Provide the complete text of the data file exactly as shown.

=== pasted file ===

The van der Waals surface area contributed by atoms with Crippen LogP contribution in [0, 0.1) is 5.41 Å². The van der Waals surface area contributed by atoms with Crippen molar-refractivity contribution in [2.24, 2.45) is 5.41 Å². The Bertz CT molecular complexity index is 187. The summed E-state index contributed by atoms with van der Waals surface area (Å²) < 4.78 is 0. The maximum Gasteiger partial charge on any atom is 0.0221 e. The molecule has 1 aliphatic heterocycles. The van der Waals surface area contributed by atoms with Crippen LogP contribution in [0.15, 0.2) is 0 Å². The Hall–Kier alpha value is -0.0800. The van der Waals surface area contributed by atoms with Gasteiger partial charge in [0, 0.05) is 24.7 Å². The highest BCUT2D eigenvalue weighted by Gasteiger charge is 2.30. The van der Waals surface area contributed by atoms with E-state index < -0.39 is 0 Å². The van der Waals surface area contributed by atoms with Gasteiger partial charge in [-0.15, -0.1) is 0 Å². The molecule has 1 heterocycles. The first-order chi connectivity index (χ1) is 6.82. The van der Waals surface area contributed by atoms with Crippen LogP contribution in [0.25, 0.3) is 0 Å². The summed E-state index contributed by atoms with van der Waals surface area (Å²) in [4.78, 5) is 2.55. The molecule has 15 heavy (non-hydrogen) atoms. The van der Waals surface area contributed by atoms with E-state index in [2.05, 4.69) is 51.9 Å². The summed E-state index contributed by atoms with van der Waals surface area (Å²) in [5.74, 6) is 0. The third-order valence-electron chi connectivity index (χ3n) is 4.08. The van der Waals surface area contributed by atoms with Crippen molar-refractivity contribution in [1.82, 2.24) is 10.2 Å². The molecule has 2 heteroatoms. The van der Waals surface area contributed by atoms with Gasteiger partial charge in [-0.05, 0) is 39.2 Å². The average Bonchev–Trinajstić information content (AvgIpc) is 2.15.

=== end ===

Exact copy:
The van der Waals surface area contributed by atoms with Crippen LogP contribution in [0, 0.1) is 5.41 Å². The van der Waals surface area contributed by atoms with Crippen molar-refractivity contribution in [2.24, 2.45) is 5.41 Å². The Bertz CT molecular complexity index is 187. The summed E-state index contributed by atoms with van der Waals surface area (Å²) < 4.78 is 0. The maximum Gasteiger partial charge on any atom is 0.0221 e. The molecule has 1 aliphatic heterocycles. The van der Waals surface area contributed by atoms with Crippen LogP contribution in [0.15, 0.2) is 0 Å². The Hall–Kier alpha value is -0.0800. The van der Waals surface area contributed by atoms with Gasteiger partial charge in [0, 0.05) is 24.7 Å². The highest BCUT2D eigenvalue weighted by Gasteiger charge is 2.30. The van der Waals surface area contributed by atoms with E-state index < -0.39 is 0 Å². The van der Waals surface area contributed by atoms with Gasteiger partial charge in [-0.15, -0.1) is 0 Å². The molecule has 1 heterocycles. The first-order chi connectivity index (χ1) is 6.82. The van der Waals surface area contributed by atoms with Crippen LogP contribution in [0.25, 0.3) is 0 Å². The summed E-state index contributed by atoms with van der Waals surface area (Å²) in [4.78, 5) is 2.55. The molecule has 15 heavy (non-hydrogen) atoms. The van der Waals surface area contributed by atoms with E-state index in [2.05, 4.69) is 51.9 Å². The summed E-state index contributed by atoms with van der Waals surface area (Å²) in [5.74, 6) is 0. The third-order valence-electron chi connectivity index (χ3n) is 4.08. The van der Waals surface area contributed by atoms with Crippen molar-refractivity contribution in [1.82, 2.24) is 10.2 Å². The molecule has 2 heteroatoms. The van der Waals surface area contributed by atoms with Gasteiger partial charge in [-0.05, 0) is 39.2 Å². The average Bonchev–Trinajstić information content (AvgIpc) is 2.15.